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Sure, Bain Matters. But Do We Have Any Way of Knowing How Much?

The attacks on Bain Capital are working—that’s the conventional wisdom, at least, and there isn’t much cause to doubt it. But that brings up the real question, which no one is able to answer: How much?

To demonstrate the effectiveness of the Bain attacks, most analysts have relied on polls showing that perceptions of Romney’s business experience are different in the battleground states—where the attack ads are running—compared to the rest of the electorate. But while the surveys show net-negative views of Romney’s business record, only a plurality of voters harbor negative views: In some polls, as many as 50 percent of voters are withholding judgment on Romney’s background. Given that the same surveys show a meaningful number of voters outside of the swing states with opinions about Bain Capital, only a sliver of voters—perhaps as little as a net-10 percent of the electorate—may have changed their minds about Romney’s business experience as a result of the campaign.

So who are these voters who have changed their minds? And most important, are they swing voters?  Unfortunately, that's not an easy question to answer. While polls usually answer that question implicitly (if 55 percent of voters think something, plenty of swing voters probably think it too), it’s harder to tell when the number is well beneath 50 percent. If 30 percent of voters have reservations about Romney’s business experience, who says they’re not overwhelmingly Democratic voters? Wouldn’t we expect Democrats to be a quick sell on the evils of Bain?

Further complicating efforts to judge the Bain attacks is the relatively limited scope of anti-Bain advertising. Pundits and surrogates couldn't stop chattering about Obama’s initial attacks on Bain, but the Obama campaign barely played the ads at all. Instead, most Bain ads were deployed by Priorities USA, an Obama-allied super PAC, which is responsible for almost all of the Bain attacks. But Priorities USA doesn’t have the budget of Crossroads, and their efforts have been narrowly targeted at just a handful of markets in five pivotal swing states: Virginia, Florida, Colorado, Pennsylvania, and Ohio.

The target markets were thoughtfully selected: Most are home to a large number of white working class Democrats or middle class suburbanites. (Priorities steered clear of critical but affluent and inefficient markets like Philadelphia and Washington, where dollars are wasted appealing to suburbs in New Jersey and Maryland.)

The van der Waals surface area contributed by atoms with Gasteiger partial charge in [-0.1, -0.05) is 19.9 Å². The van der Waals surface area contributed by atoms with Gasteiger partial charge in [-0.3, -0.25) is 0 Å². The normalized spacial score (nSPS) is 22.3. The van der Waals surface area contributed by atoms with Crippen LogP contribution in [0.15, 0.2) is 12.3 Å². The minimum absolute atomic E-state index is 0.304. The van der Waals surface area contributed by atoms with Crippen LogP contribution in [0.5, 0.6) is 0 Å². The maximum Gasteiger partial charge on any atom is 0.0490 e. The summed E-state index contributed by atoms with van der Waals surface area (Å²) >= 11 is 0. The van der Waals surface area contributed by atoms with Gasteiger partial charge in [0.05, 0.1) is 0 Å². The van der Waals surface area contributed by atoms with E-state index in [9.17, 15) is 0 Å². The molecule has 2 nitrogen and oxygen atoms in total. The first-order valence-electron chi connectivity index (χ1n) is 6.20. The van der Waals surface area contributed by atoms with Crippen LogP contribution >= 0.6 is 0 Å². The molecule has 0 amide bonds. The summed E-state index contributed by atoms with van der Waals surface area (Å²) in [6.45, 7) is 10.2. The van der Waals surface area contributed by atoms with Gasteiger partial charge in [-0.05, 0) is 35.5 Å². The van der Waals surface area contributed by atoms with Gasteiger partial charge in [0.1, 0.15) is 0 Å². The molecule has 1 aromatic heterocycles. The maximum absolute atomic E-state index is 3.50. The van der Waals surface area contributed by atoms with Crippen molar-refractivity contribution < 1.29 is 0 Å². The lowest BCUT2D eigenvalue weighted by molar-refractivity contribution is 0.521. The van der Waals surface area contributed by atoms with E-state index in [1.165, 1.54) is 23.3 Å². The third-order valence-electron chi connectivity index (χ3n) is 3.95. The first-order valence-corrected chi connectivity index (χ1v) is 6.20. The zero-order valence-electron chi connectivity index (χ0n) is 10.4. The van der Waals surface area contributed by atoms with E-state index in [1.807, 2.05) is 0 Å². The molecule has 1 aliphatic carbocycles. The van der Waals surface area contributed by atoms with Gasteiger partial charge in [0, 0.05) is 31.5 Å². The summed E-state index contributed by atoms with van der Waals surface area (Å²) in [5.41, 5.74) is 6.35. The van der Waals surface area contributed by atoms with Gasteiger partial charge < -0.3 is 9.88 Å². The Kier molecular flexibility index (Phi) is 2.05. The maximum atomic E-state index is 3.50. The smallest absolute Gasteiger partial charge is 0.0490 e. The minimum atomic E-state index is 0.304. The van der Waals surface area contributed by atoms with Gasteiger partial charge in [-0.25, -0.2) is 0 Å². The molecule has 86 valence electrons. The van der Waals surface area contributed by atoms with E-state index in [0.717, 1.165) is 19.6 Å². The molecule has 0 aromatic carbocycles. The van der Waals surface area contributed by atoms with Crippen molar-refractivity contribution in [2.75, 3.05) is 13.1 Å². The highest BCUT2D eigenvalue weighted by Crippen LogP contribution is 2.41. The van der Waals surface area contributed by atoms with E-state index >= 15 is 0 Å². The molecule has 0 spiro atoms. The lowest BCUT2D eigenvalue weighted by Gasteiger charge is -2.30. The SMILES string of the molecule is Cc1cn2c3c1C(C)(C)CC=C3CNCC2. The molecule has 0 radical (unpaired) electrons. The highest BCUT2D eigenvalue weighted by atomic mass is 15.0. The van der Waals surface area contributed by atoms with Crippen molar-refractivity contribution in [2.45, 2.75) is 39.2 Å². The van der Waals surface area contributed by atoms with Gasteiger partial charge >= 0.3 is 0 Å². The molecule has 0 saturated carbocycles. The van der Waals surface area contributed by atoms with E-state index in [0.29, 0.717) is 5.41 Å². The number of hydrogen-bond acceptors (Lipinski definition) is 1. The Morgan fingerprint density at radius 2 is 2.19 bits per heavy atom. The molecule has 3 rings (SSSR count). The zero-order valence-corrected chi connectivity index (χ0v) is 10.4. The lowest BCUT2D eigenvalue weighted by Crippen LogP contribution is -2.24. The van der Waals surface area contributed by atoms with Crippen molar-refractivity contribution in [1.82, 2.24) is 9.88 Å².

Today, Priorities USA added its own polling to the mix, but even their data paints a tenuous picture. Their best evidence is the difference between Obama’s standing in the media markets targeted by Bain ads and the other markets in the same states, but it's hard to judge without a better baseline: How was Obama performing in these media markets two months ago? Even conceding that the Bain attacks have moved the needle by a net-five percentage points in these media markets, these are just a small number of media markets in a few battleground states. The cumulative impact could be important, but it wouldn’t be large enough to clearly show up in aggregate polls of the battleground states. Where would the Bain ads be most likely to make their mark? Colorado and Ohio, where a large portion of the two electorates reside in targeted media markets. Unfortunately, there are few recent polls in either state, making it difficult to corroborate the Priorities USA findings.  

So yes, the Bain attacks are having an impact, but the magnitude of any shift is hard to discern. Polls may show an increase in negative views of Romney's business background, but it's hard to say whether many undecided voters have joined what is likely a predominantly Democratic cohort. Today's numbers from Priorities USA are potentially significant, but they lack an appropriate baseline. Moreover, the Priorities ads have only aired in a portion of the battleground states, making Priority USA's findings difficult to corroborate.

None of this means that the attacks don't matter. In a close national election, a 5 point shift in eleven critical media markets is a big deal. The point is this: The emerging narrative may be that Bain has fundamentally reshaped the race, but the evidence just isn't there yet.